Groosham Grange by Anthony Horowitz

Happy Halloween, Creatures! I hope you all have a hideously spooky time. To mark the day, here’s my piece about Anthony Horowitz’s Groosham Grange. Be warned – there’s spoilers.

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When I first read Groosham Grange it blew my nine-year-old mind.

Why?

Because the bad guys won. But the bad guys weren’t necessarily the bad guys.

Whaaaaat?

Groosham Grange follows three misfits, David, Jill, and Jeffrey as they arrive at their new boarding school on Skrull Island where they are forced to sign a book in their own blood; the teachers seem to be werewolves, vampires, and witches; and all the other pupils are oddly well behaved, wear the same mysterious ring, and disappear at night. It turns out the children all have one thing in common – they are the seventh son of the seventh son (or in Jill’s case, seventh daughter) and on their thirteenth birthday they will have to choose between joining the school or death. All these spooky ingredients added up to a delicious and tense read for my child-self and I devoured it.

Reading it as an adult I’m irked by some of the bad puns and anti-vegetarian propaganda (although, it’s obvious what Horowitz was doing – what kid wants to eat their vegetables? So here’s that mealtime torture taken one step further), but I still love the mischievous dark humour that lampoons ‘normal’ family life and (in what now seems like prescience) bankers. Some of this dark humour is pretty close to the bone, with depictions of domestic violence and child abuse; it’s a deft hand that can pull this off and Horowitz does this with aplomb (à la Roald Dahl – another childhood favourite), turning it into an almost Grand Guignol over-the-top satire on modern living.

While the murders that were deemed ‘necessary’ for the continued existence of the school sit uneasily in my adult mind, it’s clear they were plot devices for ramping up the tension. This adds to the sense of peril when David escapes to a coastal town and discovers he’s been followed. It’s genuinely creepy when he hides in a funfair ghost train, his cart floating off the rails, Groosham Grange staff looming through the darkness as he’s led straight back to the island and the school; there is no escape. I clearly remember these words at the end of the chapter sending a shiver of unease through my child-self: “The ghost train had carried him back to Skrull Island. It was the evening of his thirteenth birthday and the darkness of the night was closing in.” Everything about this book is heightened – including the ‘choice’ of taking a blade to the heart or accepting the ring and joining the school. But this moral dubiousness is what made the ending even more interesting for me as a child – it wasn’t all black and white, it wasn’t ‘hero saves the day’; it was murky, it was complicated.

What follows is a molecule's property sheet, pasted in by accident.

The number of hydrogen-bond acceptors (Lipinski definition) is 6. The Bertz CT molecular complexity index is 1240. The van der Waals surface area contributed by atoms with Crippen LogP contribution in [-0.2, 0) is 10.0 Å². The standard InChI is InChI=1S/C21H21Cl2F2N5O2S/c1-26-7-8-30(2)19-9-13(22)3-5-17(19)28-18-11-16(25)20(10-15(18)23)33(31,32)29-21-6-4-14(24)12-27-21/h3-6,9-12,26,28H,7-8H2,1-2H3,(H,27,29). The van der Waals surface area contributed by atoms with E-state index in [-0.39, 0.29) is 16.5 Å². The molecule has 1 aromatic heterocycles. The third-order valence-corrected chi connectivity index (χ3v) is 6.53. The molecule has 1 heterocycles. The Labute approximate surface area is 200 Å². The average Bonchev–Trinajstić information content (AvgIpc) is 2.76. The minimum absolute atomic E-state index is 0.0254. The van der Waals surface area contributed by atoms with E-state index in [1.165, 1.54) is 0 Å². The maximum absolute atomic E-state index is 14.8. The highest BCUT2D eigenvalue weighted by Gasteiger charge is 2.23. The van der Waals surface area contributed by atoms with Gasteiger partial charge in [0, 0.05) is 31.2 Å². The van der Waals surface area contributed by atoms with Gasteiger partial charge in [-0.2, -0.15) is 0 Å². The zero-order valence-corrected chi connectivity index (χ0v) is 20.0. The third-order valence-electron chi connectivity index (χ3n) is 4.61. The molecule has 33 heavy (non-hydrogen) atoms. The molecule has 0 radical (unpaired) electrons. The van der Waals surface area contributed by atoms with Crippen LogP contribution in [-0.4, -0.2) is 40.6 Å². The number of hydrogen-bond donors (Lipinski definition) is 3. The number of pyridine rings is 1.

Ever since I learned to read my ambition was to be an author, and Groosham Grange is one of those early inspirations. Seeds of what now form the backbone of my writing (Queer Theory, problematizing the normal, defamiliarisation) can all be found in Groosham Grange, I just didn’t have the poncey academic words back then. This book gave me rebellion – parents and other adults aren’t always right; question authority, question what is considered ‘normal’. Horowitz nicely demonstrates the age-gap (or in this case, the age-yawning-void) perpetuated by the central characters’ parents, who impose their values, ideals, and dreams on the next generation without finding out what their children actually want. David apathetically puts up with family life at Wiernotta Mews, but rebels at Groosham Grange, fighting for what he thinks is his life and soul; but his soul was in danger of being lost long before then. It wasn’t the ghosts, ghouls and vampires he should have been scared of – it was the bankers, the priests, the middle-aged married couples.

Mind.Blown.

What I’d been taught was bad wasn’t necessarily bad. The people I thought were bad – were they really? The things I was told to be afraid of – were they really the things to fear? As the headmasters explain to David: “All right, I admit it. We are, frankly, evil. But what’s so bad about being evil? We’ve never dropped an atom bomb on anyone. We’ve never polluted the environment or experimented on animals or cut back on National Health spending.” Beware the bankers, beware the politicians – don’t get distracted by those they call monstrous, don’t get distracted by their scapegoats.

David didn’t fit in. But he found his freedom and his people. And one day I’d find mine.

 

 

 

 

 

 

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